Thai Restaurants London - 4 of the Best
As anyone who’s ever been to Thailand will tell you, most of the food served in this country that purports to be ‘Thai’ is a rather timid facsimile of the levels of fire and flavour that you find over in South East Asia. There is, of course, a good reason for this – authentic Thai dishes are often so ludicrously spicy that only a native or someone with a mouth lined with asbestos could hope to eat them. And, as surely one of the first rules of running a restaurant is “serve food that people are actually physically able to eat”, it’s the chilli that’s the first thing to go.
The problem is, Thai chilli isn’t just a dead heat or some way of fending off the farangs. Thai chillis have a flavour – citrusy and savoury – all to themselves and simply removing them from a dish means you end up with, well, what you might have found in Thai restaurants in the UK: sickly sweet sauces and bland milky curries. So restaurants have a choice - go authentic and remain a niche market for expats and extremely brave Londoners, or find a more interesting way of making Thai flavours work without quite so much chilli. These are the pick of the best Thai restaurants in London.
101 Thai Kitchen
Leaning towards the ‘authentic’ levels of spice but with still enough skill in the kitchen to make the less fiery dishes work, Thai 101 Kitchen is a friendly, family-run place that seems busy any time of the night on any night of the week, which is as good as indication as any that it’s worth your money. Thai 101 seem to be particularly good with seafood – the whole fried seabass is a thing of beauty – but don’t forget the lovely caramelised Thai sausages (isaan) or the house laab (meat salad).
Image Credit: Thai Kitchen
101 Thai Kitchen, 352 King Street, Hammersmith W6 ORX
This is very much a Westerner-friendly restaurant, with branches in Brixton and Clapham Junction, and you are unlikely to find anything on the menu that will challenge your chilli tolerance levels. But it’s still a step above your usual High St Thai restaurant, and their Moo Ping (grilled marinated pork skewers) and Kai Hor Bai Teoy (marinated chicken wrapped in pandan leaves) are always popular.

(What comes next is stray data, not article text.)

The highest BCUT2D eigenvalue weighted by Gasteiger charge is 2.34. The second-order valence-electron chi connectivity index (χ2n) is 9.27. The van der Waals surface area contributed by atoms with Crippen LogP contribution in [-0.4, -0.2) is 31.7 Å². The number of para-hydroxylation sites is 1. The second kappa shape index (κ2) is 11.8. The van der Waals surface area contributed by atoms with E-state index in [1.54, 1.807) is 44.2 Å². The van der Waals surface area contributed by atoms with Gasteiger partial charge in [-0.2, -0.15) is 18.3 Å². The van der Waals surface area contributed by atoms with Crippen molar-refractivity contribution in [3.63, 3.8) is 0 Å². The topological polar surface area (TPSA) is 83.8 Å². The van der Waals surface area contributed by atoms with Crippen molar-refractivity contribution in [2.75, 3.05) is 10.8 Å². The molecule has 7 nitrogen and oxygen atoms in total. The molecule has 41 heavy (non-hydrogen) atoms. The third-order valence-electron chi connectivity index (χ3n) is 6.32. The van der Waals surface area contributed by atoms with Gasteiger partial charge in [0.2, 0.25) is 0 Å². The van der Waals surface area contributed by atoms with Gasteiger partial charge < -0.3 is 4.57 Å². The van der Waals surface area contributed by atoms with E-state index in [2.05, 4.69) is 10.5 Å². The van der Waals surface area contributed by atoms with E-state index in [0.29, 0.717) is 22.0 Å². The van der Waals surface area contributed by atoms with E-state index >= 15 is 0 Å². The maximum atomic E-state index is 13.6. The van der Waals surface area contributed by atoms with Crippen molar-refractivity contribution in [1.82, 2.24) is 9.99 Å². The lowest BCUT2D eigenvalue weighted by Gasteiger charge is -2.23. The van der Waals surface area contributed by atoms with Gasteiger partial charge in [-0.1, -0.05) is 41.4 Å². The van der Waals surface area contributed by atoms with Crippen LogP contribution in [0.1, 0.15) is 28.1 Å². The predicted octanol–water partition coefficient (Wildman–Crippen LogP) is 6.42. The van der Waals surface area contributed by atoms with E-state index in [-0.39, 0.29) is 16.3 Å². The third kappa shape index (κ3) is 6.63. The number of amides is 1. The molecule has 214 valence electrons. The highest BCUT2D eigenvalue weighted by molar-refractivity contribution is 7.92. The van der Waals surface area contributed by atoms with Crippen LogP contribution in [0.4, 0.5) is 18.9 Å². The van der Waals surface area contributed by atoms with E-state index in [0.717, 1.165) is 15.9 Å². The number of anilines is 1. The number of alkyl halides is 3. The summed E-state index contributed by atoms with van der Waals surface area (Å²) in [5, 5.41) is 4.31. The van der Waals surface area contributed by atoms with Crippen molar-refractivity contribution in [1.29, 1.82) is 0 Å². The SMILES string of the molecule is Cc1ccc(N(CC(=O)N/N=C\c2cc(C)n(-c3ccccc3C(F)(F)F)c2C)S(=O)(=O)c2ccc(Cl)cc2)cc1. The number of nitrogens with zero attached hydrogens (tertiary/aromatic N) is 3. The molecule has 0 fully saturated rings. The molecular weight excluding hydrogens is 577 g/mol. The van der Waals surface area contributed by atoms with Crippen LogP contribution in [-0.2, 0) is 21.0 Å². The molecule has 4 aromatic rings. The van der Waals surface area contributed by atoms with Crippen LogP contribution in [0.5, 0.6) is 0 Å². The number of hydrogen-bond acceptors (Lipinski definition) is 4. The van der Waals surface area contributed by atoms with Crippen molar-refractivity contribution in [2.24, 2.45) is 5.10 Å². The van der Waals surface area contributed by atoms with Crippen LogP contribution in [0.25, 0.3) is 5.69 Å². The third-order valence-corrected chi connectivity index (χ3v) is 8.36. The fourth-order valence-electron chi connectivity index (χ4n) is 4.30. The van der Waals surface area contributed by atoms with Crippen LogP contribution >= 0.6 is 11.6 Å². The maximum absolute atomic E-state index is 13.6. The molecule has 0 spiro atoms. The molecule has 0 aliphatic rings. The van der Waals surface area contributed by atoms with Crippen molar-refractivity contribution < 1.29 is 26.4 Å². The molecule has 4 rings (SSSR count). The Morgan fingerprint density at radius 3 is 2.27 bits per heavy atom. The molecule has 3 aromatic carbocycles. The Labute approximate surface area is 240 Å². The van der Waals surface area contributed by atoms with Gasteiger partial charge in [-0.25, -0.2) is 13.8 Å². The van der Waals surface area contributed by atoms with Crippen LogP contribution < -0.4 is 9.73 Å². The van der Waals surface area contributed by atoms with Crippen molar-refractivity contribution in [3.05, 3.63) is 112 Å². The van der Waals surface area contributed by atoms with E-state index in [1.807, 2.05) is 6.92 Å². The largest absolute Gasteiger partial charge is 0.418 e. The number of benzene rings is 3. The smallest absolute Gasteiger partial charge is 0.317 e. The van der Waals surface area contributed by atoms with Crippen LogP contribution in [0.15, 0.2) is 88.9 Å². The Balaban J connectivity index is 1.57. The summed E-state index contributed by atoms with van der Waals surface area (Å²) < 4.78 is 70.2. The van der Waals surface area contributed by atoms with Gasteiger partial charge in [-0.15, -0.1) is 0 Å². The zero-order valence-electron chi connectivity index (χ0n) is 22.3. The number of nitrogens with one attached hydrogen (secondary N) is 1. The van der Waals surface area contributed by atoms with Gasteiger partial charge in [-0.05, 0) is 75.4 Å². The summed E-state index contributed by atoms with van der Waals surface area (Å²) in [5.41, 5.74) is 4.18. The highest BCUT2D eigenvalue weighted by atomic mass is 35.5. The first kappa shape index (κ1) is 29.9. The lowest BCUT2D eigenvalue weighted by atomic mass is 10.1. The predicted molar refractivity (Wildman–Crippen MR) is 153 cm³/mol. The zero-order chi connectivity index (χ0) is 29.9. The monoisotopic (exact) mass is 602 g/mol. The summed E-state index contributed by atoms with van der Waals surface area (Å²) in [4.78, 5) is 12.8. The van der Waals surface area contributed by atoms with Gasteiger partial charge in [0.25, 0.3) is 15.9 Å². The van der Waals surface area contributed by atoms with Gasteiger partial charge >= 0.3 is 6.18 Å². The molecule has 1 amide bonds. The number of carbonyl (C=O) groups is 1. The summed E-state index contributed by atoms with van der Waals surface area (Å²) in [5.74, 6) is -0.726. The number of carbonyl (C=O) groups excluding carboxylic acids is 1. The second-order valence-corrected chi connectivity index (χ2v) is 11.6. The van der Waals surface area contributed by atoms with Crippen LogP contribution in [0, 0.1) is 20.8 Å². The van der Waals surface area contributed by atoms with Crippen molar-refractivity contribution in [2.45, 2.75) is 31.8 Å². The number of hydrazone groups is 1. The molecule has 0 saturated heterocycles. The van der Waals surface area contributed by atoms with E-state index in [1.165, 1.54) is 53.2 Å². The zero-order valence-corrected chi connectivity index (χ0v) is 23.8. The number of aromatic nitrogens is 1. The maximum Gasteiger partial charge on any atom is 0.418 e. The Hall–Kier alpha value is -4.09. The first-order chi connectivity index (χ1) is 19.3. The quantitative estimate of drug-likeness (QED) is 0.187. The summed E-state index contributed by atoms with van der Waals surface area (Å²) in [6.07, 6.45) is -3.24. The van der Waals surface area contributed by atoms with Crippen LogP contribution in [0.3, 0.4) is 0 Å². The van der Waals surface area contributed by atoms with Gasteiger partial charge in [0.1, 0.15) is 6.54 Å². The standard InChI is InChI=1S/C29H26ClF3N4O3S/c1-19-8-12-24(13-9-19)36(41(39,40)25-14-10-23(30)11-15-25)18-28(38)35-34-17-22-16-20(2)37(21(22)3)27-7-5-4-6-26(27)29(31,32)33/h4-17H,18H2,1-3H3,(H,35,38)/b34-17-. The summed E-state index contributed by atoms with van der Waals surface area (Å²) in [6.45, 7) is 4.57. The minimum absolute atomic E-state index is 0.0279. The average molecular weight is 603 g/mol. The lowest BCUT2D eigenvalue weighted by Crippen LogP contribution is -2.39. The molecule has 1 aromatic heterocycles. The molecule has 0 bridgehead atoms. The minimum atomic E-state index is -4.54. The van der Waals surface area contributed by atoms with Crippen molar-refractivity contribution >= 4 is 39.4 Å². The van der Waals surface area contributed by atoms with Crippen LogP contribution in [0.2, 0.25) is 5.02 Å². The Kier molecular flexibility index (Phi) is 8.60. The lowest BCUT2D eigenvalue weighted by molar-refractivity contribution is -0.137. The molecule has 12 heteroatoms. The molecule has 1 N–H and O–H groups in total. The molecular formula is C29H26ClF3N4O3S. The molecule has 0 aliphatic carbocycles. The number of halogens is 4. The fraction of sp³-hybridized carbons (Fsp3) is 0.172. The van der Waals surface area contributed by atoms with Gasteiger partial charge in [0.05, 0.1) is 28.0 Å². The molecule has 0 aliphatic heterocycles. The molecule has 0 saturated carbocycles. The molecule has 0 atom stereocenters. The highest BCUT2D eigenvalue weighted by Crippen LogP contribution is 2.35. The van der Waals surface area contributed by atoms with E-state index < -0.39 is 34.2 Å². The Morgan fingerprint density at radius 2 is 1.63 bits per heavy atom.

Kaosarn, Brixton Village, SW9 8PR
As mentioned, occasionally a Thai restaurant can shine despite aiming for a more chilli-adverse audience than you’d find in the homeland. Begging Bowl is firmly a member of the East Dulwich middle class, so their achievement in making food this exciting is all the more impressive. Deep-fried trout salad with green mango came with huge chunks of fish and dressed with moreish flakes of crispy skin; moo ping came with an addictive glaze and with a fantastic charcoal flavour; and a red curry with poached Suffolk chicken was rich and comforting. Top stuff.
Begging Bowl, 168 Bellenden Road, Peckham, SE15 4BW
Right at the ultimate ‘authentic’ end of the scale is, seemingly on its own in London, the Heron. There are no concessions made to Western tastes here – this is a place run by Thai ex-pats for Thai ex-pats, and there’s very little chance anyone else would stumble upon this run-down karaoke bar underneath a dodgy-looking estate pub. But if you have even the most passing interest in trying Thai food as it’s meant to taste, you simply must eat at the Heron. Laab, seafood hotpot, tom yum soup, catfish salad, minced pork and century egg, all could have been airlifted in straight from Bangkok, and my God the heat – if you’re not sweating into your chilli cashews by the second mouthful you aren’t doing it right (or haven’t specifically asked for ‘Thai’ chilli levels, which of course you should). The Heron is a gem.
Image Credit: The Heron
The Heron, Norfolk Crescent, Paddington, W2 2DN
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Over the seven years Chris Pople has been writing the Cheese and Biscuits blog, he has written about nearly 500 different restaurants, which is far too many by anyone’s standards. During that time he has been lucky enough to be picked as one of the top food blogs in the Times, New Statesman and Esquire magazine, and for the last three years running has been named as one of London’s 1000 Most Influential people. He’s probably in a restaurant right now, scouring the menu for spelling mistakes and waiting for a martini.